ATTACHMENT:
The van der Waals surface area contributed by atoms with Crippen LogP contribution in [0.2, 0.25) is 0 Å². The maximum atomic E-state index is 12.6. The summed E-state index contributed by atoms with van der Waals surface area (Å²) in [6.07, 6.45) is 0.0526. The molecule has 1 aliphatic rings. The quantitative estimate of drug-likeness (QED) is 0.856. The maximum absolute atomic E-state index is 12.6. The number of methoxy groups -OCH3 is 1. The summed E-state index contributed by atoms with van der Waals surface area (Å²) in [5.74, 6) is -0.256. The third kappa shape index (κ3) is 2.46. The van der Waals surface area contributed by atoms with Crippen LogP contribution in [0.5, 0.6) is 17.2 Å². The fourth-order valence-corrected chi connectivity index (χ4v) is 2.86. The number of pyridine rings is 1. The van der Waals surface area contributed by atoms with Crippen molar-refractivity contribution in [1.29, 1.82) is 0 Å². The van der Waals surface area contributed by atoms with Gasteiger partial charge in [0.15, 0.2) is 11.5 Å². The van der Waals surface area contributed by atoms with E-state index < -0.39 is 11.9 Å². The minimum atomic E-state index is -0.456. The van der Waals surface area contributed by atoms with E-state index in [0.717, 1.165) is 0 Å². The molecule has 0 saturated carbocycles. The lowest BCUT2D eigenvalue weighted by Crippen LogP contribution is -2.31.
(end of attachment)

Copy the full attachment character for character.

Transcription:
The van der Waals surface area contributed by atoms with Crippen LogP contribution in [0.2, 0.25) is 0 Å². The maximum atomic E-state index is 12.6. The summed E-state index contributed by atoms with van der Waals surface area (Å²) in [6.07, 6.45) is 0.0526. The molecule has 1 aliphatic rings. The quantitative estimate of drug-likeness (QED) is 0.856. The maximum absolute atomic E-state index is 12.6. The number of methoxy groups -OCH3 is 1. The summed E-state index contributed by atoms with van der Waals surface area (Å²) in [5.74, 6) is -0.256. The third kappa shape index (κ3) is 2.46. The van der Waals surface area contributed by atoms with Crippen LogP contribution in [0.5, 0.6) is 17.2 Å². The fourth-order valence-corrected chi connectivity index (χ4v) is 2.86. The number of pyridine rings is 1. The van der Waals surface area contributed by atoms with Crippen molar-refractivity contribution in [1.29, 1.82) is 0 Å². The van der Waals surface area contributed by atoms with Gasteiger partial charge in [0.15, 0.2) is 11.5 Å². The van der Waals surface area contributed by atoms with E-state index < -0.39 is 11.9 Å². The minimum atomic E-state index is -0.456. The van der Waals surface area contributed by atoms with E-state index in [0.717, 1.165) is 0 Å². The molecule has 0 saturated carbocycles. The lowest BCUT2D eigenvalue weighted by Crippen LogP contribution is -2.31.